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Article: Stone Identification
Once again, I would like to touch on the importance of being able to identify a particular stone for a customer. A knowledge of stones, even a rudimentary one, goes a long way in making the sale.

Customers have more confidence when buying from someone with intimate knowledge of the products they sell. Being able to accurately classify the stone in a ring or pendant at a customer's request breeds trust and adds a level of interest that helps sell the piece.

It is the story behind the piece that most often makes the sale. Knowing the stone, having access to spiritual/healing properties and being able to talk a bit about its origin and production method all create an interest and add value for the customer.

The list below is a partial index, and focuses on the types of stones most often found in our jewelry. A great book on stones and mineral identification is Gemstones of the World by Walter Schumann.

Agate: Agates are found as ball or geode type nodules. Often they have a concentric banding of various colors. Depending on how the stone is cut, the bands may form rings or bands. Agate comes in all colors, and is usually opaque or semi-translucent. The rough surface of druzy is actually the center part of the agate nodule with the rest of the stone cut away.

Amber: Fossilized, hardened resin of an ancient pine tree dating back about 50 million years. Found mostly in in the Baltic, younger ambers are found in the Dominican Republic. Yellows and browns are the predominant colors.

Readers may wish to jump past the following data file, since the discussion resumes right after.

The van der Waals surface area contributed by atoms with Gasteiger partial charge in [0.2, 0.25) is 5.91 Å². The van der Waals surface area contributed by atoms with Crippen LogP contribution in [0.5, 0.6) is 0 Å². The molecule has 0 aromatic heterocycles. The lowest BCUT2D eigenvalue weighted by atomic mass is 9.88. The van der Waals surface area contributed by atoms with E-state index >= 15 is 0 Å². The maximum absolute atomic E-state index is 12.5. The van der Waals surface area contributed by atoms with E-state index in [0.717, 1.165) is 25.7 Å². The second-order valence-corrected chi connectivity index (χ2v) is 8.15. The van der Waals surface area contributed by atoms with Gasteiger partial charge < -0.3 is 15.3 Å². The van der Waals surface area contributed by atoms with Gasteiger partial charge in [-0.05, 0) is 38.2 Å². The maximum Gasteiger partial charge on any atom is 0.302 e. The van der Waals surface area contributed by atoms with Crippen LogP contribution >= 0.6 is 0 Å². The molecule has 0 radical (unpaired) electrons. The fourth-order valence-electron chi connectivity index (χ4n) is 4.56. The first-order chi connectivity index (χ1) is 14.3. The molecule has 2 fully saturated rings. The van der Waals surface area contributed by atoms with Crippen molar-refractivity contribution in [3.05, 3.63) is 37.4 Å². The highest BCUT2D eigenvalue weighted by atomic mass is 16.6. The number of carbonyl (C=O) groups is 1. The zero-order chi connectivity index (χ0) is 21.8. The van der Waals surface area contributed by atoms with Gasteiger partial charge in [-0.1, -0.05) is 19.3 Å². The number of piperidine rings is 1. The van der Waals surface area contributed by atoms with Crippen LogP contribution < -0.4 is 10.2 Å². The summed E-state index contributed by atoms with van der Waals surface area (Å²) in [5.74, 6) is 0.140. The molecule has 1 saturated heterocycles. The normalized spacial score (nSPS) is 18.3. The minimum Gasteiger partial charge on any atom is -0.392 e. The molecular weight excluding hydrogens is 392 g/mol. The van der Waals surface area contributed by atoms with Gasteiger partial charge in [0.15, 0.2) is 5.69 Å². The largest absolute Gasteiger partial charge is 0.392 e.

Amethyst: Type of quartz, found mostly in Brazil. Purple, transparent, color varies quite a bit from light to dark. Most people view dark amy as more desirable.

Aventurine: Greenish semi-tranparent stone, similar in color to Jade. Also a member of the quartz family. Sometimes has a glittery appearance, but when used in beads it rarely shows.

Bloodstone: Member of the Chalcedony species. Opaque, dark-green color with red spots. Also called heliotrope. Not to be confused with blood jasper.

Carnelian: Member of the Chalcedony species. Reddish brown in color. Translucent to opaque, with color ranging from light to very dark brown. Most carnelian is today is agate that is dyed then heat treated.

Chalcedony: Bluish-gray-white milky translucent colored stone. Chalcedony is a species name that includes agates, jaspers, carnelian, bloodstone, chrysoprase, onyx and petrified wood. Stone varies in color from pale gray to deep almost purple blue.